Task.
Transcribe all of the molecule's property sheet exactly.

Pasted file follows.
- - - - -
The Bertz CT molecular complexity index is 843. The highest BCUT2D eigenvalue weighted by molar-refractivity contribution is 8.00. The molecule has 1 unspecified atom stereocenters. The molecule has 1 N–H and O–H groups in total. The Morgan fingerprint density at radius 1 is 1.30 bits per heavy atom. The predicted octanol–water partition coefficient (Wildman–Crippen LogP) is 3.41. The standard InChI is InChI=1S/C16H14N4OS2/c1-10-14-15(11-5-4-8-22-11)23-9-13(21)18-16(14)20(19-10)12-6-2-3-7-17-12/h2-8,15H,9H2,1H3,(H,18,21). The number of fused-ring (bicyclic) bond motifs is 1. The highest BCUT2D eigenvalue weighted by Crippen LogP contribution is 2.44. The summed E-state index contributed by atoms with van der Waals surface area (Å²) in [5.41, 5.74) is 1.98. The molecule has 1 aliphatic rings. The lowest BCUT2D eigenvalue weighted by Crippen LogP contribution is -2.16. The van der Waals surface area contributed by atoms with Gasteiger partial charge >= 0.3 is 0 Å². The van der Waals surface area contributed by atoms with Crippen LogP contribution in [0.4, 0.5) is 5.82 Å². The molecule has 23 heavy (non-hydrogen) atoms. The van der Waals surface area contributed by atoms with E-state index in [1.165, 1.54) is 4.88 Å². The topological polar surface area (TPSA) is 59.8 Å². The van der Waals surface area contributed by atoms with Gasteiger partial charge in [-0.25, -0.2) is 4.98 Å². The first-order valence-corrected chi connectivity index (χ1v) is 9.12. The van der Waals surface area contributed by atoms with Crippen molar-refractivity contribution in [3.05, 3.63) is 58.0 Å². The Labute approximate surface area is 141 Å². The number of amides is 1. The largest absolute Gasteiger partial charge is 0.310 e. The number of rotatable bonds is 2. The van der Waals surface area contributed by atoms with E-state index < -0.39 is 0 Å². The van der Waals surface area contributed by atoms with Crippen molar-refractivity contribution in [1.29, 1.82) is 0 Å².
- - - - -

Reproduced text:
The Bertz CT molecular complexity index is 843. The highest BCUT2D eigenvalue weighted by molar-refractivity contribution is 8.00. The molecule has 1 unspecified atom stereocenters. The molecule has 1 N–H and O–H groups in total. The Morgan fingerprint density at radius 1 is 1.30 bits per heavy atom. The predicted octanol–water partition coefficient (Wildman–Crippen LogP) is 3.41. The standard InChI is InChI=1S/C16H14N4OS2/c1-10-14-15(11-5-4-8-22-11)23-9-13(21)18-16(14)20(19-10)12-6-2-3-7-17-12/h2-8,15H,9H2,1H3,(H,18,21). The number of fused-ring (bicyclic) bond motifs is 1. The highest BCUT2D eigenvalue weighted by Crippen LogP contribution is 2.44. The summed E-state index contributed by atoms with van der Waals surface area (Å²) in [5.41, 5.74) is 1.98. The molecule has 1 aliphatic rings. The lowest BCUT2D eigenvalue weighted by Crippen LogP contribution is -2.16. The van der Waals surface area contributed by atoms with Gasteiger partial charge >= 0.3 is 0 Å². The van der Waals surface area contributed by atoms with Crippen LogP contribution in [0.4, 0.5) is 5.82 Å². The molecule has 23 heavy (non-hydrogen) atoms. The van der Waals surface area contributed by atoms with E-state index in [1.165, 1.54) is 4.88 Å². The topological polar surface area (TPSA) is 59.8 Å². The van der Waals surface area contributed by atoms with Gasteiger partial charge in [-0.25, -0.2) is 4.98 Å². The first-order valence-corrected chi connectivity index (χ1v) is 9.12. The van der Waals surface area contributed by atoms with Crippen molar-refractivity contribution in [3.05, 3.63) is 58.0 Å². The Labute approximate surface area is 141 Å². The number of amides is 1. The largest absolute Gasteiger partial charge is 0.310 e. The number of rotatable bonds is 2. The van der Waals surface area contributed by atoms with E-state index < -0.39 is 0 Å². The van der Waals surface area contributed by atoms with Crippen molar-refractivity contribution in [1.29, 1.82) is 0 Å².